Microtensile cohesive strength (μTCS) test
Six cylinder-shaped specimens (6 mm diameter × 6 mm thickness) of each group were prepared. Each increment of composite (around 1.5 mm-thick) was light-activated for 20 s using a light-emitting diode (LED, Radii ® , Bayswater, VIC, Australia – 900 mW/cm 2 of irradiance) curing unit. The samples were stored in distilled water for 24 h at 37 °C, and then transversally and longitudinally sectioned using a water-cooled diamond saw at low speed (Isomet 1000, Buheler Ltd, Lake Bluff, IL, USA) to obtain specimens with approximately 0.8 mm 2 of transverse-sectional area. All specimens were randomly allocated in two subgroups according to the period of storage in distilled water (37 °C): immediate (24 h) or long-term (6 months). After that, each specimen was fixed to a custom-made testing jig using cyanoacrylate glue (Super Bonder Gel, Loctite, Brazil) and its μTCS was tested in a universal testing machine (DL500, Emic, São José dos Pinhais, Brazil) at a crosshead speed of 1 mm/min. The μTCS results were expressed in MPa.
Flexural strength, flexural modulus, and scanning electron microscopy (SEM) analyses
Ten bar-shaped specimens (25 mm length × 2 mm width × 2 mm thickness) of each group were prepared, and light-activation for 20 s was performed in four consecutive points of both top and bottom surfaces of each specimen. Next, the specimens were randomly allocated into two subgroups according to the period of storage in distilled water at 37 °C ( n = 5): 24 h or 7 days. All specimens were then submitted to three-point bend test in the DL500 universal testing machine at a crosshead speed of 1 mm/min. The flexural strength ( σ ) and the flexural modulus ( E ) results were calculated using the following formulas:
where F is the peak load (N); l is the span length (mm); b and h are, respectively, the width and the thickness of the specimen (mm), and d is the deflection of the specimen at load F 1 during the straight line portion of the load-displacement trace. The σ and the E data were expressed in MPa and GPa, respectively.
Two distinct fractured specimens of each group (those tested after 24 h of water storage) were randomly selected, mounted on aluminum stubs with the cross-sectional surfaces faced up, sputter-coated with gold/palladium, and then analyzed under a scanning electron microscope (SSX-550, Shimadzu, Tokyo, Japan).
Water sorption and solubility tests
Ten cylinder-shaped specimens (6 mm diameter × 4 mm thickness) of each group were prepared and then placed into a desiccator containing freshly dried silica gel and calcium chloride, and after 24 h they were removed, stored in a desiccator at 23 °C for 1 h and weighed on a precision balance with 0.01 mg readability (AUW 220D, Shimadzu Corp. Nakagyo-ku, Kyoto, Japan). This cycle was repeated until a constant mass ( m 1 ) was obtained. Thickness and diameter were randomly measured to calculate each specimen volume ( V , in mm 3 ). The specimens were immersed in distilled water at 37 °C for 7 days, then removed, blotted dry, and weighed ( m 2 ). Next, they were dried inside the desiccators and their weight was recorded daily in order to obtain a third constant mass ( m 3 ), as previously described. For each sample, data of water sorption (WS) and solubility (SL) were calculated (in μg/mm 3 ) using the following formulas:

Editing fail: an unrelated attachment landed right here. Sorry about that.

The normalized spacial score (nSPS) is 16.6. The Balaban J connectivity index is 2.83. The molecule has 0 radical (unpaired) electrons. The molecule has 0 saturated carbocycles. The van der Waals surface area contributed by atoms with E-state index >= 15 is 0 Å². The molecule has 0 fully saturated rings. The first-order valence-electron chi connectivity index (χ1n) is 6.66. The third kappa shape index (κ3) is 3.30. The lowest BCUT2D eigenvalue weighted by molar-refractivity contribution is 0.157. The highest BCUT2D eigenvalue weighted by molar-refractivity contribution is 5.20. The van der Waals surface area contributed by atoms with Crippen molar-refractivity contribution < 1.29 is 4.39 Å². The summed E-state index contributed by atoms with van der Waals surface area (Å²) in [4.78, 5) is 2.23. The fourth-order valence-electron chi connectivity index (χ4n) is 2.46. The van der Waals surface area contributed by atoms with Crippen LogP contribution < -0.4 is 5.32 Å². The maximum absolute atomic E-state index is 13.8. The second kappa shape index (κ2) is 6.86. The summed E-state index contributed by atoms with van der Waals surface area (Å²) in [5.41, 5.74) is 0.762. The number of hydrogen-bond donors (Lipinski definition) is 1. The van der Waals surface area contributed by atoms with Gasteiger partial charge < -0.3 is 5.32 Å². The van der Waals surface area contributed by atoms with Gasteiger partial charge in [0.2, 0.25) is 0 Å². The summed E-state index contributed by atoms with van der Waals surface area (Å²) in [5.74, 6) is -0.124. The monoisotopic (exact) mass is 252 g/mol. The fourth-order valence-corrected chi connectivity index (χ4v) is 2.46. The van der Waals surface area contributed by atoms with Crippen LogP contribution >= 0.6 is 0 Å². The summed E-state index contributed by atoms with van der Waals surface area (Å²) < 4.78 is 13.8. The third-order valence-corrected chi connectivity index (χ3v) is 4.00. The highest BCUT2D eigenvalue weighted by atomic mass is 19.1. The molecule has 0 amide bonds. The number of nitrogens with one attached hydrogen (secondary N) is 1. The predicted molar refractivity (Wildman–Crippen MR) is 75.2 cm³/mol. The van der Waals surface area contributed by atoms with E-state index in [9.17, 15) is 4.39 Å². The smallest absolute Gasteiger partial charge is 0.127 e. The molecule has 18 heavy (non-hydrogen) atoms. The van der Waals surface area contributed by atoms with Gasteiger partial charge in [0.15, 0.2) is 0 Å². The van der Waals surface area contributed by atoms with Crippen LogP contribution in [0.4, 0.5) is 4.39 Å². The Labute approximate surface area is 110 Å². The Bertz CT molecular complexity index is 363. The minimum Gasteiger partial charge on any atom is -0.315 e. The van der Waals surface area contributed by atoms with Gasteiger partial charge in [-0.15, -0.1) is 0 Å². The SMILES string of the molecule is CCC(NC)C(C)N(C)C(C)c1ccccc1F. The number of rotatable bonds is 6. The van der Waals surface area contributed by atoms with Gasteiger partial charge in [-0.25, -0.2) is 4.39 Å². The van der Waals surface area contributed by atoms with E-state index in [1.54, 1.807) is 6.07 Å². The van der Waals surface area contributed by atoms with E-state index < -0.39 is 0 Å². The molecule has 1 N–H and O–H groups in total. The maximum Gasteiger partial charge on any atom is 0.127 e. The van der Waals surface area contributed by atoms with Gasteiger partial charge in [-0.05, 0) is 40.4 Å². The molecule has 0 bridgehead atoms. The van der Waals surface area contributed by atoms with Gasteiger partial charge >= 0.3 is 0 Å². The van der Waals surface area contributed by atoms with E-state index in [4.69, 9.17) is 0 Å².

Fourteen disk-shaped specimens (6 mm diameter × 2 mm thickness) of each group were prepared and then polished with medium, fine, and extra-fine aluminum oxide abrasive disks (Sof-Lex Pop On Orange series, 3M ESPE) for 15 s per disk, and also with felt disk containing extra-fine (2–4 μm) diamond paste (Diamond AC II, FGM, Joinville, SC, Brazil) . After polishing, the specimens were randomly allocated into two subgroups according to the storage media: distilled water (pH 5.9) or red wine (Cabernet Sauvignon 2007, Concha y Toro, Las Condes, Chile – pH 3.6 and 14.5% in volume of alcohol), which were renewed weekly and kept at 37 °C. Translucency of specimens was measured using the translucency parameter (TP) method, where the color parameters of each specimen were recorded according to the CIE L*a*b* system against white ( L*W=94.44,a*W=0.26,b*W=1.69
L W * = 94.44 , a W * = 0.26 , b W * = 1.69
) and black ( L*B=1.38,a*B=0.00,b*B=0.06
L B * = 1.38 , a B * = 0.00 , b B * = 0.06
) backgrounds using a digital spectrophotometer (Vita Easyshade, Vita Zahnfabrik, Bad Sackingen, Germany). The TP was calculated using the following formula:
TP = ( L W * − L B * ) 2 + ( a W * − a B * ) 2 + ( b W * − b B * ) 2
L W * , a W * and b W *
were measured over white background, and L*B,a*Bandb*B
L B * , a B * and b B *
were measured over black background.
The TP of all specimens was evaluated at different periods of time: immediately after the polishing of specimens (baseline) and after 24 h, 7, 90, and 180 days of storage in each medium.
Color stability test
The color parameters measured over the white background in the translucency test were used to calculate the color change (Δ E *) of specimens after storage in water and red wine for the same storage periods aforementioned. The Δ E * was calculated using the following formula: